The climate is observed in Rancagua is "warm temperate with long dry season", is a Mediterranean climate . Therefore, the seasons are presented clearly marked, with summers generally extremely hot and dry and winters rainy, cold and wet. In some years there can be a little snow. Although no rainfall throughout the year, the months where rains are concentrated are May, June, July and August. In Rancagua they fall on average between 505 and 538 mm per year.

Climate data for Rancagua
Month Jan Feb Mar Apr May Jun Jul Aug Sep Oct Nov Dec Year
Record high °F 102 96.3 97 90.1 88 79 82 84 90 91.9 94.5 100 102
Average high °F 86 86 81 73 64 59 59 61 64 72 79 82 72.1
Daily mean °F 70 68.9 65.3 59 52.7 48 47.3 50 52.7 58.1 63.5 67.1 58.5
Average low °F 54 52 50 45 41 37 36 39 41 45 48 52 45.1
Record low °F 41.7 41 38.3 28.8 21.4 20.8 23.2 20.8 27.9 27 34.9 37.9 20.8
Average rainfall inches 0 0.16 0.43 0.87 2.76 4.92 5.67 3.62 1.06 0.39 0.24 0 19.88
Record high °C 39 35.7 36 32.3 31 26 28 29 32 33.3 34.7 38 39
Average high °C 30 30 27 23 18 15 15 16 18 22 26 28 22.3
Daily mean °C 21 20.5 18.5 15 11.5 9 8.5 10 11.5 14.5 17.5 19.5 14.7
Average low °C 12 11 10 7 5 3 2 4 5 7 9 11 7.3
Record low °C 5.4 5 3.5 −1.8 −5.9 −6.2 −4.9 −6.2 −2.3 −3 1.6 3.3 −6.2
Average rainfall mm 0 4 11 22 70 125 144 92 27 10 6 0 505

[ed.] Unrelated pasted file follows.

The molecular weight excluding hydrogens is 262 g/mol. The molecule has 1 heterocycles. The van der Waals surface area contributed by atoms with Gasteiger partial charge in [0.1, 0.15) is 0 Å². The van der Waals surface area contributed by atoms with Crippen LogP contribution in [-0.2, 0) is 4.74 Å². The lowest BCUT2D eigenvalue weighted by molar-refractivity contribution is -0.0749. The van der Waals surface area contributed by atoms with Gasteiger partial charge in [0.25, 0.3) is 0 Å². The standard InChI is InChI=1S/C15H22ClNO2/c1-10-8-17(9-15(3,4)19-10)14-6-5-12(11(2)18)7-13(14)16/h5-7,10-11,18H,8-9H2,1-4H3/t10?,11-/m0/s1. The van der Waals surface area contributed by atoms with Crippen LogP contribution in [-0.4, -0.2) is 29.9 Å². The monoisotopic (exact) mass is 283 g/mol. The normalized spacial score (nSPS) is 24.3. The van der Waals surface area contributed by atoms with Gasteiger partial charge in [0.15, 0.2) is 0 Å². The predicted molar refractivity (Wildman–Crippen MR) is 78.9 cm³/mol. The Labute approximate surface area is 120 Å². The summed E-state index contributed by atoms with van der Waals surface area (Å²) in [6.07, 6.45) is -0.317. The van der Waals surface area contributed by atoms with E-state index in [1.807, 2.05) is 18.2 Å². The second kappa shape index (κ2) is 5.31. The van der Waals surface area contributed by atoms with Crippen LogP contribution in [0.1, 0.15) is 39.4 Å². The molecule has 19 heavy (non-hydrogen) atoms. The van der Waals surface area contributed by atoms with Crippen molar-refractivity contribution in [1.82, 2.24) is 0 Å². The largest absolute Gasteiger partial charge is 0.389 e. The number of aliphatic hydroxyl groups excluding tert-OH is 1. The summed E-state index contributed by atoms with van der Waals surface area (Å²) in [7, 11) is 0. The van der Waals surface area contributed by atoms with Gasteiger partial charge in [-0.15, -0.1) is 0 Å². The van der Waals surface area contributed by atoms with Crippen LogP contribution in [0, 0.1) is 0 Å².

Average rainy days 0 1 1 2 4 6 6 5 3 2 1 0 31
Source: MSN[5]
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The sport in the city is varied including football, basketball and hockey. The city's football club most famous is O'Higgins, who currently plays for the first category of Chilean soccer, the Primera División de Chile. O'Higgins had great past glories, when with the help of El Teniente became the years 1970 and 1980 in one of the teams with more assistance to the national football stadiums, participating in Copa Libertadores on several occasions, his best performance being a semifinal. On 2013, won for first time the Primera División de Chile and in 2014 won the Supercopa de Chile. Others football clubs are Tomás Greig and Enfoque, both of the Tercera División de Chile.

Since 2015 the Autódromo Internacional de Codegua in the neighboring commune of Codegua, will be held Chile Grand Prix in the Superbike World Championship, for this circuit will also host 2016 Grand Prix motorcycle racing season, and logistics will focus on the city.

Stadiums and arenas[edit]

International relations[edit]

Twin towns–Sister cities[edit]

Rancagua is twinned with:

Photo Gallery[edit]

See also[edit]


  1. ^ a b c d e f g "National Statistics Institute" (in Spanish). Retrieved November 29, 2010. 
  2. ^ Miranda Salas, Felix. Historia de Rancagua (PDF). 
  3. ^ "Copper Mining in Chile". Copper Investment News. Retrieved 30 October 2012. 
  4. ^ "About Chile & Its People". O'Higgins Tours. 
  5. ^ http://es.climate-data.org/location/2053/"Monthly averages for Rancagua". MSN. 2007. Retrieved 10 January 2008. 
  6. ^ El Rancaguino, «Rancagua recibió a sus hermanos de la ciudad coreana de Paju»
  7. ^ Noticiario Local de Extremadura, 1/08/03, «El Ayuntamiento de Miajadas firma un Convenio de colaboración con la localidad chilena de Rancagua.»
  8. ^ "Bielsko-Biała - Partner Cities". © 2008 Urzędu Miejskiego w Bielsku-Białej. Retrieved 2008-12-10. 

External links[edit]